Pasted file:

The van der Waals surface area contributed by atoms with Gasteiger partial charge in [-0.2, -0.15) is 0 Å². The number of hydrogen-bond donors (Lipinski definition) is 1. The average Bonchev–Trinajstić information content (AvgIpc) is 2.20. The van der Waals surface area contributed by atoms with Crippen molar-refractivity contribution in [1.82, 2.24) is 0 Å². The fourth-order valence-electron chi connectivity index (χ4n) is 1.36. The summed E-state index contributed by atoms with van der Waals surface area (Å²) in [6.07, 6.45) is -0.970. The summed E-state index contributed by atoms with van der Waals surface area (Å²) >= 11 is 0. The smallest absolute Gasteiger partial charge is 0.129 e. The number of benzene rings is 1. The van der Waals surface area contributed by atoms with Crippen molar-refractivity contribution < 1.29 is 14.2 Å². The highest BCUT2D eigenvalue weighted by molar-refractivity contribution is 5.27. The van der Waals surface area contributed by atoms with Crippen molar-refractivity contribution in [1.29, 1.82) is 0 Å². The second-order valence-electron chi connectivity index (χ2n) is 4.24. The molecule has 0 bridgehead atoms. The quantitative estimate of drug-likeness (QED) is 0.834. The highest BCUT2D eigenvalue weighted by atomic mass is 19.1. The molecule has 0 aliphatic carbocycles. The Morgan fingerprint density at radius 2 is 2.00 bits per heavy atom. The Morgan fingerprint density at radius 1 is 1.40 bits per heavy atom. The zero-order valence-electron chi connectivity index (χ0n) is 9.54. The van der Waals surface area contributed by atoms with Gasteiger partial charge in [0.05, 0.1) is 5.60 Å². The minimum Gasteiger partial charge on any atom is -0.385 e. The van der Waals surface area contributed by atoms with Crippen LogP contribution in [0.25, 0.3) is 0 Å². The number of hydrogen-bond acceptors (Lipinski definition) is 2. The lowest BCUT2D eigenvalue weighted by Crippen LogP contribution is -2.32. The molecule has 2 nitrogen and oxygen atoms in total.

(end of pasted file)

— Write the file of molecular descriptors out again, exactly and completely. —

The van der Waals surface area contributed by atoms with Gasteiger partial charge in [-0.2, -0.15) is 0 Å². The number of hydrogen-bond donors (Lipinski definition) is 1. The average Bonchev–Trinajstić information content (AvgIpc) is 2.20. The van der Waals surface area contributed by atoms with Crippen molar-refractivity contribution in [1.82, 2.24) is 0 Å². The fourth-order valence-electron chi connectivity index (χ4n) is 1.36. The summed E-state index contributed by atoms with van der Waals surface area (Å²) in [6.07, 6.45) is -0.970. The summed E-state index contributed by atoms with van der Waals surface area (Å²) >= 11 is 0. The smallest absolute Gasteiger partial charge is 0.129 e. The number of benzene rings is 1. The van der Waals surface area contributed by atoms with Crippen molar-refractivity contribution < 1.29 is 14.2 Å². The highest BCUT2D eigenvalue weighted by molar-refractivity contribution is 5.27. The van der Waals surface area contributed by atoms with Crippen molar-refractivity contribution in [1.29, 1.82) is 0 Å². The second-order valence-electron chi connectivity index (χ2n) is 4.24. The molecule has 0 bridgehead atoms. The quantitative estimate of drug-likeness (QED) is 0.834. The highest BCUT2D eigenvalue weighted by atomic mass is 19.1. The molecule has 0 aliphatic carbocycles. The Morgan fingerprint density at radius 2 is 2.00 bits per heavy atom. The Morgan fingerprint density at radius 1 is 1.40 bits per heavy atom. The zero-order valence-electron chi connectivity index (χ0n) is 9.54. The van der Waals surface area contributed by atoms with Gasteiger partial charge in [0.05, 0.1) is 5.60 Å². The minimum Gasteiger partial charge on any atom is -0.385 e. The van der Waals surface area contributed by atoms with Crippen LogP contribution in [0.25, 0.3) is 0 Å². The number of hydrogen-bond acceptors (Lipinski definition) is 2. The lowest BCUT2D eigenvalue weighted by Crippen LogP contribution is -2.32. The molecule has 2 nitrogen and oxygen atoms in total.